Oh haha, that was your gripe? I didn't even catch it, I did notice though that 17 billion is about 3.3 billion too old even for the universe let alone the earth.

re: patents on genes

I never could understand how Monsanto/ADM could persuade FDA and USDA that their genetically modified food crop seeds were so "substantially equivalent" to natural crops that no LABEL was required and, at the SAME TIME persuade the Patent courts that they were so unique as to permit patents to be filed for them.

This is hopeful news that perhaps they bio tech companies may not end up owning all Mammalian DNA as well.

Regarding the gene patent case, this passage of the article is interesting:

Although patents are not granted on things found in nature, the DNA being patented had long been considered a chemical that was isolated from, and different from, what was found in nature. But Judge Sweet ruled that the distinguishing feature of DNA is its information content, its conveyance of the genetic code. And in that regard, he wrote, the isolated DNA “is not markedly different from native DNA as it exists in nature.”
The immediate impact will be limited in part because the decision, made in a district court, does not apply to gene patents other than the ones it considered, and its value as precedent for other courts is limited.
Moreover, Myriad said Tuesday that it would appeal, and several lawyers said they expected the ruling to be overturned. Professor Eisenberg said “there isn’t a whole lot of doctrinal support” for considering DNA as information rather than as a chemical.

It is pretty much preposterous to claim that isolated DNA is in its most significant characteristics, different from what is found in nature. If that were true, it would be worth patenting! And I can't imagine what it means to say that " 'there isn’t a whole lot of doctrinal support' for considering DNA as information".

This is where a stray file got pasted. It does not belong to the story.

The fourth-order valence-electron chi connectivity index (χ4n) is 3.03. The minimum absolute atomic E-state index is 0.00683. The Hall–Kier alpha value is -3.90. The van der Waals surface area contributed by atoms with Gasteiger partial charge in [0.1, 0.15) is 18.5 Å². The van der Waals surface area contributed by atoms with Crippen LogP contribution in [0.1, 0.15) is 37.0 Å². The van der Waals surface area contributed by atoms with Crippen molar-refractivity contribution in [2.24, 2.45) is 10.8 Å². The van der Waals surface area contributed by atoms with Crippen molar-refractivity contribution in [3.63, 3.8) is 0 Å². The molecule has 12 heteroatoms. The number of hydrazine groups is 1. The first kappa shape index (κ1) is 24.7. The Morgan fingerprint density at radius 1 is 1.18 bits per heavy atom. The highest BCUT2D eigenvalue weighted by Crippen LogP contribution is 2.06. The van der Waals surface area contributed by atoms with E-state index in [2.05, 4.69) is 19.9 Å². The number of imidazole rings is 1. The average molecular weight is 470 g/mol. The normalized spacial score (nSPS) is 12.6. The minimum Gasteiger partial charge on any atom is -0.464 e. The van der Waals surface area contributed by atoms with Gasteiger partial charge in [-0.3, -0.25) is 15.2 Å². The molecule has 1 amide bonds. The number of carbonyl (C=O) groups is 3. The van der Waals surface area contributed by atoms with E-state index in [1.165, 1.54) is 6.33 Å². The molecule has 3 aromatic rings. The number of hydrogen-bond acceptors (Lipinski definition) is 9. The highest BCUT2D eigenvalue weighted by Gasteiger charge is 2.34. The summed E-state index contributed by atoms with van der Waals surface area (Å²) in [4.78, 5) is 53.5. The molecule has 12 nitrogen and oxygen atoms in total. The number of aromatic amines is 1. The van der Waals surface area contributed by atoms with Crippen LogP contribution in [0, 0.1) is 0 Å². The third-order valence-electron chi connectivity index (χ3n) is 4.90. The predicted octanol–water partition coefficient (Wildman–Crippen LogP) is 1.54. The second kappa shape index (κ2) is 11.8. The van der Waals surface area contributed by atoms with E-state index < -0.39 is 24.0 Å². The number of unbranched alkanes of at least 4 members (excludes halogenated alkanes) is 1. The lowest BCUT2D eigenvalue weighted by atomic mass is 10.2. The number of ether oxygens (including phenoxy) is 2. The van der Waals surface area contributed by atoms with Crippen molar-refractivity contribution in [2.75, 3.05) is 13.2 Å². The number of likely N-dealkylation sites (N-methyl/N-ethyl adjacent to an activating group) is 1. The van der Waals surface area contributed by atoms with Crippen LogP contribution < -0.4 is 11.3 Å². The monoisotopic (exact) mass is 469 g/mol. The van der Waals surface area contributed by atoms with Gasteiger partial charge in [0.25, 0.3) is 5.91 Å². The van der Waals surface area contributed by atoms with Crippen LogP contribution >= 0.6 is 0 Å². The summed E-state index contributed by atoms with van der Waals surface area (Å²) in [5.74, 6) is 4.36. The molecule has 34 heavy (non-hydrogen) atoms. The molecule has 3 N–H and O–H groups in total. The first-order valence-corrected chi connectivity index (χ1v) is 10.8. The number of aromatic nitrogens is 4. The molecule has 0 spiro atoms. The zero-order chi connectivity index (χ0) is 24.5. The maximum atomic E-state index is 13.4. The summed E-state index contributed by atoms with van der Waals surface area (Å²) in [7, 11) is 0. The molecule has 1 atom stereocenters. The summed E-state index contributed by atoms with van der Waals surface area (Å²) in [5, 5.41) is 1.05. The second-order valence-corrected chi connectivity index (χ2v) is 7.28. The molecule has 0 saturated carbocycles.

That should be ...wouldn't be worth...

I hope that this bit with Monsanto and others turns against them. They patent their seed line, and then when seeds blow onto an independent farmer's property, Monsanto/ADM and whoever else runs corporate farms will take samples from the independent hard-working family's crops, and sue them for infringing upon their gloriously patented product.

Of course most farmers cannot even begin to afford to go to court with this, so they either sign up with Monsanto and their ilk or go under. According to Food, Inc. the seed saving business in Indiana has taken a huge dive - down to about 1 or 2 in the state. I'm glad that in Iowa there are enough independent farms that this type of legal action seems to be at a minimum, or perhaps it just goes unreported.

As for drug companies that may catch some fallout, we'll have to see. On the one hand, the same laws of nature don't apply to pharmaceutical development; on the other, lots of people get cancer.